Three Methow Valley wildlife biologists have created a new research organization to address urgent needs for wildlife conservation in the face of climate change, wildfires and human development.
The non-profit organization, called Home Range Wildlife Research, will work independently and in collaboration with other conservation groups and agencies to conduct on-the-ground research that will guide wildlife management, said Carmen Vanbianchi, research director.
In addition to applied research, Home Range will provide practical field training opportunities for budding biologists, and involve community members in wildlife conservation through education and citizen science projects.
Vanbianchi and co-founders Anna Machowicz and Becca Windell met while doing research as part of a five-year predator-prey study examining how the return of wolves to northeast Washington, including the Methow Valley, is impacting other animals.
“We all have wildlife biology backgrounds and arrived in the Methow Valley at various points,” Vanbianchi said. “Working together, we realized we all had a deep love and passion for wildlife biology and wildlife management. And we all had developed a deep passion for this landscape and this community.”
They discussed the idea of starting their own research organization, and as their work on the predator-prey project wrapped up this year, they decided the time was right.
“We’re at a point in our careers where we can see what the needs are,” Vanbianchi said. “There’s so much work out there that needs to be done…research that is urgently needed and applicable to this landscape.”
The work of the new organization “is rooted in the belief that as our beloved landscape rapidly changes under climate change and human development, it is important to conduct applied research addressing urgent needs such as wildfire/wildlife ecology and outdoor recreation impacts on wildlife,” Vanbianchi said.
Because they see wildlife conservation and management as such pressing concerns, their research will be geared to providing results that translate into “on-the-ground action,” Vanbianchi said. Home Range will collaborate with agencies like the U.S. Forest Service and Washington Department of Fish and Wildlife, as well as conservation organizations, to identify important research that other organizations don’t have the time or funding to do.
As a non-profit organization, Home Range will rely on grants, fundraising and contracts to fund its work.
In one of its first research projects, Home Range is working under contract with Conservation Northwest, a Bellingham-based conservation organization, to produce a report that reviews the existing science literature around the impacts of outdoor recreation on wildlife.
In addition to conducting research, the scientists are committed to helping the next generation of biologists get the practical training they need to do the best possible science. Drawing on their own experience, they want to give upcoming biologists the hands-on training they had to learn on their own.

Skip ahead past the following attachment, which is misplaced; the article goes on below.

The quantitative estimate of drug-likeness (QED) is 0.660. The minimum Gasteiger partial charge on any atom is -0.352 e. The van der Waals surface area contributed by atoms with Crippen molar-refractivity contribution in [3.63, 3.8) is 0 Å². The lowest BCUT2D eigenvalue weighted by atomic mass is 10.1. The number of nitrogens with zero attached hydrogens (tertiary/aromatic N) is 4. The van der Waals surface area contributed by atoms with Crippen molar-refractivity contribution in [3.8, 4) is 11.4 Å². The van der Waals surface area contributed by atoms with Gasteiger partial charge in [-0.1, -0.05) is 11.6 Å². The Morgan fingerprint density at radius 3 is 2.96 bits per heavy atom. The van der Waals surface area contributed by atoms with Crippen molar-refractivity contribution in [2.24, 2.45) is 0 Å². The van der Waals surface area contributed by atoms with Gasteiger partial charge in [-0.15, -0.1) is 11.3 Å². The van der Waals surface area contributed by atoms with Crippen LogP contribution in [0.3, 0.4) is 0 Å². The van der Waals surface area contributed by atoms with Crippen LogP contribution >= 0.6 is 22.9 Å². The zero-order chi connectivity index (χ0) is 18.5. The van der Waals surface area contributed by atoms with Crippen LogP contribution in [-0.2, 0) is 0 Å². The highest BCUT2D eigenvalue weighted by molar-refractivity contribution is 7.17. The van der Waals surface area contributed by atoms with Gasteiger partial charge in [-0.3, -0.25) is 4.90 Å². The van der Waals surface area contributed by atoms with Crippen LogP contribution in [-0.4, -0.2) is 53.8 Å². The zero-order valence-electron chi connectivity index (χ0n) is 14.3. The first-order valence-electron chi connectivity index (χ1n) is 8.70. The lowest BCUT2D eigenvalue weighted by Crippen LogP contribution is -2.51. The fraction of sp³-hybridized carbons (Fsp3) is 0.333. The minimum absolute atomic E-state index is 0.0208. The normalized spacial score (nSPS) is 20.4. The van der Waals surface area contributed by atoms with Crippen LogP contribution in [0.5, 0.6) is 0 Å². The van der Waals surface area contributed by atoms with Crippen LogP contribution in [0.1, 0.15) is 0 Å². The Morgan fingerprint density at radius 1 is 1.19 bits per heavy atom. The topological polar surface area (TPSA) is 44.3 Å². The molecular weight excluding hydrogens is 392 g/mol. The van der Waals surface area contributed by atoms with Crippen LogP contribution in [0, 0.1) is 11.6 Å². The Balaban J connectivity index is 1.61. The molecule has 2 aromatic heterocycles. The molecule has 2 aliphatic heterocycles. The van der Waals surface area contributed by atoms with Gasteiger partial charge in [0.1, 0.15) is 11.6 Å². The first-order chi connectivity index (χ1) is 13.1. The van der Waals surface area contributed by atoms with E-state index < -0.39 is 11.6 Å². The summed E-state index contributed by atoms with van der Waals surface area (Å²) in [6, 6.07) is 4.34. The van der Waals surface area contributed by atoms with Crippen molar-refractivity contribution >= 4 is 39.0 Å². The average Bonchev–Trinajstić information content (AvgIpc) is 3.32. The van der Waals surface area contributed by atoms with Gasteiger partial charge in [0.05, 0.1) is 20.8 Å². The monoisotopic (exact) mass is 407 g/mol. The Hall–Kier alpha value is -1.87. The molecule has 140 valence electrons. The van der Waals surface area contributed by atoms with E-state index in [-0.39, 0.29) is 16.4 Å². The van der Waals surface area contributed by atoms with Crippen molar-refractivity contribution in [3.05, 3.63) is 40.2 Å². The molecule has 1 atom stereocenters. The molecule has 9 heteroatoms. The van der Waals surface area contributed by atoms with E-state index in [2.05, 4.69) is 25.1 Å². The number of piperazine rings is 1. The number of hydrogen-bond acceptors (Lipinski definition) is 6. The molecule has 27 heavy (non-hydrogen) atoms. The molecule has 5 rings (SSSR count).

Anna Machowicz is educational director for Home Range, and wants to develop more capable field technicians who have a deeper understanding of wildlife research techniques.
“A lot of students — aspiring biologists — may come from backgrounds where they haven’t been outside a lot,” Machowicz said. These students need training in basic skills, from knowing what to have in their backpacks, putting on snowshoes, hauling and riding a snowmobile, and indentifying animal tracks.
Home Range will offer practical field skills training courses, with the first course scheduled to take place in the winter of 2022. The curriculum will include instruction in wildlife track and sign interpretation, use of wildlife monitoring technologies, animal capture and handling, winter survival skills and first aid.
“We want to give folks opportunities we didn’t have to get that critical training,” Machowicz said. “We want students to be as prepared as they can be, then they can focus on the science.”
Home Range may offer a women’s-only course at some point, she said. “As women in the field we’ve had to learn to ride snowmobiles, back up a trailer … in front of a lot of men. All of us would be able to tell you some pretty uncomfortable stories as women trying to learn these technical skills,” Machowicz said.
A third focus of Home Range is community engagement in wildlife conservation, which will be led by Becca Windell.
“The community needs to be involved and educated about what’s going on out there on the landscape to create empathy and support for the management that needs to be done,” Vanbianchi said.
Home Range will offer opportunities for community science projects that give citizens a chance to gather research data. One of their planned community science projects, in collaboration with the Methow Conservancy, will recruit community members to conduct black bear natural food surveys.
The surveys will provide data to better understand patterns of black bear conflicts with humans and help inform research related to black bear ecology. As part of the project, internship opportunities will be offered to local high school students.
The Methow Valley is a natural place for community science, Vanbianchi said. “It’s such a fabulous community of outdoorsy people. Doing community science projects not only gets people involved, but it can be helpful for us … to tap into people’s abilities.”
“We wouldn’t be able to do this anywhere else,” Machowicz said. “The three of us meeting here, surrounded by a community that supports us.”
Home Range Wildlife Research will host a launch party and fundraising event at the OSB Taproom at TwispWorks on Oct. 7, 5-8 p.m. The event will feature drinks, appetizers, raffle packages, and a presentation by Home Range co-founders. All funds raised will finance startup costs, the purchase of critical field equipment, program scholarships, and other expenses.